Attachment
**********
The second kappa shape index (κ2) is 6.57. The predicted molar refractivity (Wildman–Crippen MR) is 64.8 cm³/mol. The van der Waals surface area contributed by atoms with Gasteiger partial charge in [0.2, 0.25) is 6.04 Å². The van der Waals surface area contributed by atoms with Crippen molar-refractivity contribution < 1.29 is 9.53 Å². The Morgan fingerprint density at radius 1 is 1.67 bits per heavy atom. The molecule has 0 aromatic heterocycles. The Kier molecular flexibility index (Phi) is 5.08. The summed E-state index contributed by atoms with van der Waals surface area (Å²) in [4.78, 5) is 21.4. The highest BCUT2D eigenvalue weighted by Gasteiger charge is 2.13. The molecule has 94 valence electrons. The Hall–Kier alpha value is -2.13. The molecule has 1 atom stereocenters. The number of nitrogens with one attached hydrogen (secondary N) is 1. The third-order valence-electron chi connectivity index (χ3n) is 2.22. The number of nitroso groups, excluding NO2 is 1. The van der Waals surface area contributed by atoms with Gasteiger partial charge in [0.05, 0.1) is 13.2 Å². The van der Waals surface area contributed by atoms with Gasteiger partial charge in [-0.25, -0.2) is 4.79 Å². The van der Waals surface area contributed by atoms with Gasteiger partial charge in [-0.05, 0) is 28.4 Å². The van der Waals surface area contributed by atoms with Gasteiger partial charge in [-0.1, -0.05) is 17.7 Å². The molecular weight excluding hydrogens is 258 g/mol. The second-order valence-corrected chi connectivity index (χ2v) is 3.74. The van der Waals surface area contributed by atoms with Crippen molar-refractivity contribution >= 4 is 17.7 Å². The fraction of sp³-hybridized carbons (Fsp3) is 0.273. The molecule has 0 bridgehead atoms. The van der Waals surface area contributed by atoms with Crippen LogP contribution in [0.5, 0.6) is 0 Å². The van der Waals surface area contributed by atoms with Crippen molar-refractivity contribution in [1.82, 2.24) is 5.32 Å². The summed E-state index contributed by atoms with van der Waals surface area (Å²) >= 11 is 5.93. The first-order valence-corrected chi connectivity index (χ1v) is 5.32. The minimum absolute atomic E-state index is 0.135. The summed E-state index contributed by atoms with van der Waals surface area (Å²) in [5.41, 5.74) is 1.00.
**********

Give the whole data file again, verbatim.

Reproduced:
The second kappa shape index (κ2) is 6.57. The predicted molar refractivity (Wildman–Crippen MR) is 64.8 cm³/mol. The van der Waals surface area contributed by atoms with Gasteiger partial charge in [0.2, 0.25) is 6.04 Å². The van der Waals surface area contributed by atoms with Crippen molar-refractivity contribution < 1.29 is 9.53 Å². The Morgan fingerprint density at radius 1 is 1.67 bits per heavy atom. The molecule has 0 aromatic heterocycles. The Kier molecular flexibility index (Phi) is 5.08. The summed E-state index contributed by atoms with van der Waals surface area (Å²) in [4.78, 5) is 21.4. The highest BCUT2D eigenvalue weighted by Gasteiger charge is 2.13. The molecule has 94 valence electrons. The Hall–Kier alpha value is -2.13. The molecule has 1 atom stereocenters. The number of nitrogens with one attached hydrogen (secondary N) is 1. The third-order valence-electron chi connectivity index (χ3n) is 2.22. The number of nitroso groups, excluding NO2 is 1. The van der Waals surface area contributed by atoms with Gasteiger partial charge in [0.05, 0.1) is 13.2 Å². The van der Waals surface area contributed by atoms with Gasteiger partial charge in [-0.25, -0.2) is 4.79 Å². The van der Waals surface area contributed by atoms with Gasteiger partial charge in [-0.05, 0) is 28.4 Å². The van der Waals surface area contributed by atoms with Gasteiger partial charge in [-0.1, -0.05) is 17.7 Å². The molecular weight excluding hydrogens is 258 g/mol. The second-order valence-corrected chi connectivity index (χ2v) is 3.74. The van der Waals surface area contributed by atoms with Crippen molar-refractivity contribution >= 4 is 17.7 Å². The fraction of sp³-hybridized carbons (Fsp3) is 0.273. The molecule has 0 bridgehead atoms. The van der Waals surface area contributed by atoms with Crippen LogP contribution in [0.5, 0.6) is 0 Å². The van der Waals surface area contributed by atoms with Crippen molar-refractivity contribution in [1.82, 2.24) is 5.32 Å². The summed E-state index contributed by atoms with van der Waals surface area (Å²) >= 11 is 5.93. The first-order valence-corrected chi connectivity index (χ1v) is 5.32. The minimum absolute atomic E-state index is 0.135. The summed E-state index contributed by atoms with van der Waals surface area (Å²) in [5.41, 5.74) is 1.00.